Fruits, Fruits, Fruits, and More Fruits: All Year
South Koreans love their fruits, even if they are quite expensive. They make sure they have the fruits in season whenever possible.
During spring to summer, or from the months of March to August, people have the habit of having fruits before, after and even in between meals to beat the heat. At the approach of summer, fruit stands bloom with cherries, cherry tomatoes, kiwis and clementines. Cherries are so popular as mid-day snacks during this time. And even if they are more expensive, watermelon and Kyoho grapes are sold plentiful. Popular also are Korean yellow musk melons with sweetness comparable to honeydews but with a texture as cucumber’s.
Korean peaches are must-eat fruits in summer, especially for women. From summer to autumn, Korean apples, bigger than regular apples, are popular, too. However, if they are found during spring or winter, they can be pretty expensive. Persimmons are available everywhere once the weather starts getting cool.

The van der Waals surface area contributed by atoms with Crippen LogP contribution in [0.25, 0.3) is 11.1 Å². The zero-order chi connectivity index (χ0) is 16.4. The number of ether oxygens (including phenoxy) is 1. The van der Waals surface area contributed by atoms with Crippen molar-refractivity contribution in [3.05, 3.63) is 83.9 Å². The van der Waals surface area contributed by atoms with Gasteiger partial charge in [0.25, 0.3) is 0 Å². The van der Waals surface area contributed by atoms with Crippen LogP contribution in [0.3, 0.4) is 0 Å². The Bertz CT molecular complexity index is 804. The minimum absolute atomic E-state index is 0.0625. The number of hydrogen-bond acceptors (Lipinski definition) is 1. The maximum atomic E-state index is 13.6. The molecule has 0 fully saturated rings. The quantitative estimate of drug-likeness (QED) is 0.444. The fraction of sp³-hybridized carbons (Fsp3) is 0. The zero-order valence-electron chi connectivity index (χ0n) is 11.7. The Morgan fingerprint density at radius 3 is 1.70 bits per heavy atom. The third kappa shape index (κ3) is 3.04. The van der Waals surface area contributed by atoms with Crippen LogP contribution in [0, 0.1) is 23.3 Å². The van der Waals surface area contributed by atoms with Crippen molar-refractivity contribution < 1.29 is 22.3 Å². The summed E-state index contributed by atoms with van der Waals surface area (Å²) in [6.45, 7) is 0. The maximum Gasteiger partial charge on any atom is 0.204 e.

From fall to winter, in the months September to February, Korean snow pears are in season and their clean, crisp yet moist texture pair excellently with BBQ meat or raw dishes like Yukhoe. At wet markets and food streets around South Korea, fresh blended fruit juices are sold as refreshments especially after eating a greasy all-mung-bean-pancake or grilled fish. Refreshing pomegranades are freshly-squeezed fruit-ades available on the streets, too.
Fresh whole strawberries are the craze from mid December until early May. Many desserts are made with fresh strawberries, such as the ultra-smooth, soft, melt-in-your-mouth mochi. The best time to eat Tangerines are November to February every year, the fruits smaller and sweeter than oranges. Jeju citrus also called Hallabong, a crossbreed of an orange and a tangerine, is is harvested during winter.